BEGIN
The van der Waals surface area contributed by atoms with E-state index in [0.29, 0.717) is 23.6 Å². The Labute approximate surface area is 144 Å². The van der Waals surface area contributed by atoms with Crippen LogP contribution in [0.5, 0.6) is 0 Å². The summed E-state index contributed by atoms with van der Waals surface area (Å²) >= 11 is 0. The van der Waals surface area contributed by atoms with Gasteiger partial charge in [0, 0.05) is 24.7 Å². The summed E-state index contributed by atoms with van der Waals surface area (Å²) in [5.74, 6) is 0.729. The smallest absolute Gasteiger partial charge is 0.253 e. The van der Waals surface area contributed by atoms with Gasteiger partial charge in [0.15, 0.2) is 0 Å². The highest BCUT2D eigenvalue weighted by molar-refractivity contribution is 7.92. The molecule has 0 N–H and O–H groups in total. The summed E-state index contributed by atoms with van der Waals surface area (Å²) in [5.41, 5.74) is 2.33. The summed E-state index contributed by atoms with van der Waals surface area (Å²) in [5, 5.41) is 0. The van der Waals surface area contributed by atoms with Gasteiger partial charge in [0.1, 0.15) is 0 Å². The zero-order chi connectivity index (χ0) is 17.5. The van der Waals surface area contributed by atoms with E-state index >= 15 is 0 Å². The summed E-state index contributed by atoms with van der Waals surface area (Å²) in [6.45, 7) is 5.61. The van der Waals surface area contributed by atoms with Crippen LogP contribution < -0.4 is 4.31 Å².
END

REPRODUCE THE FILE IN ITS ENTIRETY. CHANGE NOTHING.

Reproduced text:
The van der Waals surface area contributed by atoms with E-state index in [0.29, 0.717) is 23.6 Å². The Labute approximate surface area is 144 Å². The van der Waals surface area contributed by atoms with Crippen LogP contribution in [0.5, 0.6) is 0 Å². The summed E-state index contributed by atoms with van der Waals surface area (Å²) >= 11 is 0. The van der Waals surface area contributed by atoms with Gasteiger partial charge in [0, 0.05) is 24.7 Å². The summed E-state index contributed by atoms with van der Waals surface area (Å²) in [5.74, 6) is 0.729. The smallest absolute Gasteiger partial charge is 0.253 e. The van der Waals surface area contributed by atoms with Gasteiger partial charge in [0.15, 0.2) is 0 Å². The highest BCUT2D eigenvalue weighted by molar-refractivity contribution is 7.92. The molecule has 0 N–H and O–H groups in total. The summed E-state index contributed by atoms with van der Waals surface area (Å²) in [5.41, 5.74) is 2.33. The summed E-state index contributed by atoms with van der Waals surface area (Å²) in [5, 5.41) is 0. The van der Waals surface area contributed by atoms with Gasteiger partial charge in [0.1, 0.15) is 0 Å². The zero-order chi connectivity index (χ0) is 17.5. The van der Waals surface area contributed by atoms with E-state index >= 15 is 0 Å². The summed E-state index contributed by atoms with van der Waals surface area (Å²) in [6.45, 7) is 5.61. The van der Waals surface area contributed by atoms with Crippen LogP contribution < -0.4 is 4.31 Å².